Synthesis of hetero-telechelic alpha,omega bio-functionalized polymers.

Research paper by Peter J PJ Roth, Florian D FD Jochum, Rudolf R Zentel, Patrick P Theato

Indexed on: 02 Dec '09Published on: 02 Dec '09Published in: Biomacromolecules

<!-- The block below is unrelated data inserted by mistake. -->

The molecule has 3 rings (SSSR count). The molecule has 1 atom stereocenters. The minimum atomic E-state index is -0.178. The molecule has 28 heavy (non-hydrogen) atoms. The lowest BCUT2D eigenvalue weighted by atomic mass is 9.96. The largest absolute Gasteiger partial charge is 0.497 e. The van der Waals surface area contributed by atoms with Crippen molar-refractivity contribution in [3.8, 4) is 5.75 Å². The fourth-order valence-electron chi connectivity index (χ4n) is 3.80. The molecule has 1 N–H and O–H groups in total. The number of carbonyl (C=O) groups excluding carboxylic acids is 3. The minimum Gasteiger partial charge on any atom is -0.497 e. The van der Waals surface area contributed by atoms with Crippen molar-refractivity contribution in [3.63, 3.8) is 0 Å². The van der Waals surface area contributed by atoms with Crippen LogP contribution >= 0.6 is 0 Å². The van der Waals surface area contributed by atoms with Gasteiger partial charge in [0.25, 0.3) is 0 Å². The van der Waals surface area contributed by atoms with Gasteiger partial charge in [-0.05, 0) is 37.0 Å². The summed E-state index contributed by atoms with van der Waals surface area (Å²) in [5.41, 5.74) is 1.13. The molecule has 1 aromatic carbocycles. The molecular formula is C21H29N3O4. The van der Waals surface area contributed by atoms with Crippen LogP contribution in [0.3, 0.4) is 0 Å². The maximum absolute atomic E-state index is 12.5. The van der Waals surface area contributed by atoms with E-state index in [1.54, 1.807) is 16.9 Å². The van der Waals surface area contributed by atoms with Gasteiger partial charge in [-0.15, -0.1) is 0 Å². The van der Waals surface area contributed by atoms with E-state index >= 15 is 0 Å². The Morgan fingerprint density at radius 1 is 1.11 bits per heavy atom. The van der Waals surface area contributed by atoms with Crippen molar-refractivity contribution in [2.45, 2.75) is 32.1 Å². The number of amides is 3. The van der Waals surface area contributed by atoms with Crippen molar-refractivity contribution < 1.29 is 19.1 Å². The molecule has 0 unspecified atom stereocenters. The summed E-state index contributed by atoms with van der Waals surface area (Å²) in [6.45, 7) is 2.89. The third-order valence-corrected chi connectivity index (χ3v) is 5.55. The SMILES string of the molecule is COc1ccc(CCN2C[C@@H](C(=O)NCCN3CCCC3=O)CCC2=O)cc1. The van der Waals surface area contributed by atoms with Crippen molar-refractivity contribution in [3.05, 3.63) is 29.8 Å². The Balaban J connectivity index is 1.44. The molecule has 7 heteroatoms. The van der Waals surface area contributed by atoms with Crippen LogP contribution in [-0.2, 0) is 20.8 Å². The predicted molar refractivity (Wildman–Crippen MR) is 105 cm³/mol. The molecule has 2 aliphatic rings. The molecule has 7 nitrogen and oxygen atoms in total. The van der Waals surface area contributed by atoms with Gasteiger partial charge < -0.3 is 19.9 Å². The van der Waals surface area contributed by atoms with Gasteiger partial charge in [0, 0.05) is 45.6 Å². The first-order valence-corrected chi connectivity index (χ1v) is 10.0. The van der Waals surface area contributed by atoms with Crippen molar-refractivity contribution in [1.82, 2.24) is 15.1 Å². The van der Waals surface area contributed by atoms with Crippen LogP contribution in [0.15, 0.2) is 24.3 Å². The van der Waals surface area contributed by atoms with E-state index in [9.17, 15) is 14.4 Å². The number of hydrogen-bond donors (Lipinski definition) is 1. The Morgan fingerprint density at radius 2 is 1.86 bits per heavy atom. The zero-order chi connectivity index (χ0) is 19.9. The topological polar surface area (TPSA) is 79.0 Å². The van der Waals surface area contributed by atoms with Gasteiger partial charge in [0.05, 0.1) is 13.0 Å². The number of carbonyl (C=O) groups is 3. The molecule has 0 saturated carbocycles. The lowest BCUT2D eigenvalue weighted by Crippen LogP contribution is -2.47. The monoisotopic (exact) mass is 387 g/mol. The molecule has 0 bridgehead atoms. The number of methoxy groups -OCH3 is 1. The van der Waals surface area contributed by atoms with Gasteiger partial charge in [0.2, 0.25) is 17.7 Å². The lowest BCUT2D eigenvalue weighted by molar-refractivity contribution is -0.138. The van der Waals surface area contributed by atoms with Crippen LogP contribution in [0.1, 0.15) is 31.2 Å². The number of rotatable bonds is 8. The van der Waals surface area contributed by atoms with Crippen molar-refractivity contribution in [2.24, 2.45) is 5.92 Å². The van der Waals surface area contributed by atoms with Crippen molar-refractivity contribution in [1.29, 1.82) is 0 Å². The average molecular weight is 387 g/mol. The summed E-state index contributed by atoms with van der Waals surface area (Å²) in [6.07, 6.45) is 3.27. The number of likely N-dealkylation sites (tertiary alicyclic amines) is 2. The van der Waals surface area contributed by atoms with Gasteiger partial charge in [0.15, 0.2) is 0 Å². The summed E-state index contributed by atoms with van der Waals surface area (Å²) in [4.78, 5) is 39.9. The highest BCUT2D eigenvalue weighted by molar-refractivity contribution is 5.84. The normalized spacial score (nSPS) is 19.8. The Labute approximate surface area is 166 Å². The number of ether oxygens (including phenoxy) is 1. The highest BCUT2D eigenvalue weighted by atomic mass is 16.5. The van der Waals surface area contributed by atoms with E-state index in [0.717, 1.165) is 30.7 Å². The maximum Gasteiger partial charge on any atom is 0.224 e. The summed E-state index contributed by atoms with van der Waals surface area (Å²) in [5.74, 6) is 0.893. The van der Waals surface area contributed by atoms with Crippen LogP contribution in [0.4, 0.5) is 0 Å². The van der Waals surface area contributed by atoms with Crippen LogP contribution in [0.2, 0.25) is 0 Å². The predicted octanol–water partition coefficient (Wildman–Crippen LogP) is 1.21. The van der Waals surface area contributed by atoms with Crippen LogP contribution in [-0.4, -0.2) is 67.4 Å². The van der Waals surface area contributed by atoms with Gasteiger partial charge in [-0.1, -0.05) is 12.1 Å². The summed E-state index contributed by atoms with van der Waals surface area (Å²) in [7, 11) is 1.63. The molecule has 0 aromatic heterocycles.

Reversible addition-fragmentation chain transfer (RAFT) polymerization was used to synthesize poly[diethylene glycol monomethylether methacrylate] (PDEGMA) (M(n) = 6250 g/mol, PDI = 1.14) with a pentafluorophenyl (PFP) activated ester and a dithioester end group. The hormone thyroxin (T4) was quantitatively attached to the PFP activated ester alpha end group via its amino group. The omega-terminal dithioester was not harmed by this reaction and was subsequently aminolyzed in the presence of N-biotinylaminoethyl methanethiosulfonate, yielding a polymer with a thyroxin and a biotin end group with very high heterotelechelic functionality. The polymer was characterized by (1)H, (13)C, and (19)F NMR, UV-vis, and IR spectroscopy and gel permeation chromatography. The thyroxin transport protein prealbumin with two thyroxin binding sites and streptavidin, which has four biotin binding sites, was conjugated using the biotarget labeled polymer, resulting in the formation of a protein-polymer network, confirming the heterotelechelic nature of the polymer. Polymer-protein microgel formation was observed with dynamic light scattering. To realize a directed protein assembly, prealbumin was immobilized onto a surface, exposing one of its two thyroxin binding groups and thus allowing the conjugation with the thyroxin alpha end group of the heterotelechelic polymer. The biotin omega end group of the attached polymer layer enabled the subsequent immobilization of streptavidin, yielding a defined multilayer system of two proteins connected with the synthetic polymer (efficiency of streptavidin immobilization 81% based on prealbumin). Without the polymer, no streptavidin immobilization occurred. The layer depositions were monitored by surface plasmon resonance. The synthetic approach of combining PFP activated esters with functional MTS reagents presents a powerful method for obtaining well-defined heterotelechelic (bio-) functionalized polymers.